If you’ve ever wondered what the future might be like, just stop and look around. We already have futuristic tech that would blow your socks off. Did you know that our smart phones can instantly translate any text using their cameras?
If you’re struggling to learn a language, or just tired of using Google Maps in a foreign country, don’t fret. Just whip out your phone to understand what’s written in front of you.
Did you also know that scientists can make a video out of human memories? Imagine how useful and valuable this technology is to others. Our memories and experiences are a determining factor in shaping who we are.
So why not let science create a video of exactly who you are? No more sliding through pictures saying ‘remember that time…’ Instead, you just extract the memories straight from your brain.
But, perhaps even more exhilarating is the fact that we finally have jet packs. That is, of course, if you have the money to pay for it.
Martin Aircraft Company Ltd [ASX:MJP] is a New Zealand company bringing jet packs to the mainstream. The company has developed the ‘Martin Jetpack’, which can be used for multiple applications, including search and rescue, military and, of course, recreational uses.
Yet, this morning, Martin Aircraft traded down as much as 23.6%, to 42 cents per share. Shares have since bounced off this low. But how could jet pack shares go down?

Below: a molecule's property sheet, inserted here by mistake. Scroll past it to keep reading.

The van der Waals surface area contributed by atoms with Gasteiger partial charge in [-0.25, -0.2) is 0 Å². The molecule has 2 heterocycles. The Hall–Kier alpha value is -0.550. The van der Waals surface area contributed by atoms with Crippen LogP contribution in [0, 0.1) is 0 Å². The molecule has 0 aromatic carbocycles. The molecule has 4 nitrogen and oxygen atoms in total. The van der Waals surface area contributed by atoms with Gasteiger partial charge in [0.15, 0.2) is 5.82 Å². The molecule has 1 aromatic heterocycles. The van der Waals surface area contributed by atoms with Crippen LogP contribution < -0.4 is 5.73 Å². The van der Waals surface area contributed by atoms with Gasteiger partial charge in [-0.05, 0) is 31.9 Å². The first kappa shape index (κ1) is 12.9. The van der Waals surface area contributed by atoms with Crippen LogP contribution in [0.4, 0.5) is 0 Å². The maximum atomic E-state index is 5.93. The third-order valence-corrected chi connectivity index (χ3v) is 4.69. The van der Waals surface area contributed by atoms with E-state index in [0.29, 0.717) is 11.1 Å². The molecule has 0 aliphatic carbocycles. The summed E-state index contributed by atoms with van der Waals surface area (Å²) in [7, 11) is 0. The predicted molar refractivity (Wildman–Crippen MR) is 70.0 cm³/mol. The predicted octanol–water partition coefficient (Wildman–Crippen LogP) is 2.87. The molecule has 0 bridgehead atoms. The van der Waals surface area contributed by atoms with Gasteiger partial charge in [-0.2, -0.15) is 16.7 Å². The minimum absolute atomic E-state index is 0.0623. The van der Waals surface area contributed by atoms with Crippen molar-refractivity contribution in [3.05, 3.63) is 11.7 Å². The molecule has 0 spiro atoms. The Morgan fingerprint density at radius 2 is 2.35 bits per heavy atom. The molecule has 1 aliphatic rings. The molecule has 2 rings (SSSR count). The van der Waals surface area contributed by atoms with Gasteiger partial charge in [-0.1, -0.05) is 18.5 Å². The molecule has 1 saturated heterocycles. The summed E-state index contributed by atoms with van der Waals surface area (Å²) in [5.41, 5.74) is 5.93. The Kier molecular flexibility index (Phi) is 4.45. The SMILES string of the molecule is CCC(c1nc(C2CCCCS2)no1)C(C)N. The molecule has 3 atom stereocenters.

Source: Google Finance
The Martin Jetpack
This morning the company released a business update. Martin Aircraft said their ‘principle focus is on completing the Series 1 Martin Jetpack assembly by the end of 2016 with the aim of flight testing, demonstrating and delivering the Series 1 aircraft in early 2017.’
On face value, this is good news. Customers will only have to wait until early next year to receive their jet packs. However, this revised timeline is in fact a delay. Original deliveries have been delayed ‘by complexities with system integration requiring further design analysis,’ the company said.
The jet packs also had to be adjusted to meet certain targets. The Series 1 jet packs will now be modified to the following:
- A range of 15–20 kilometres;
- A flight time of 28 minutes;
- An airspeed of 40km/h and;
- An altitude with 100 kilograms of 2,500 feet above sea level.
Early Series 1 aircrafts will be used to demonstrate their capabilities to customers. This would also likely create market interest, if there wasn’t enough already for a jet pack! Based on prior customer feedback the company is optimistic about revenue generation.
A number of commercial opportunities have already popped up. The company is now exploring potential distributors. And this will hopefully generate future sales. The costs for Series 2 will be higher than anticipated. But these costs should be reduced by scaling up production, reducing the cost per jet pack.
So if you’re a futurist looking to invest, look no further than what we currently have today.
Junior Analyst, Money Morning
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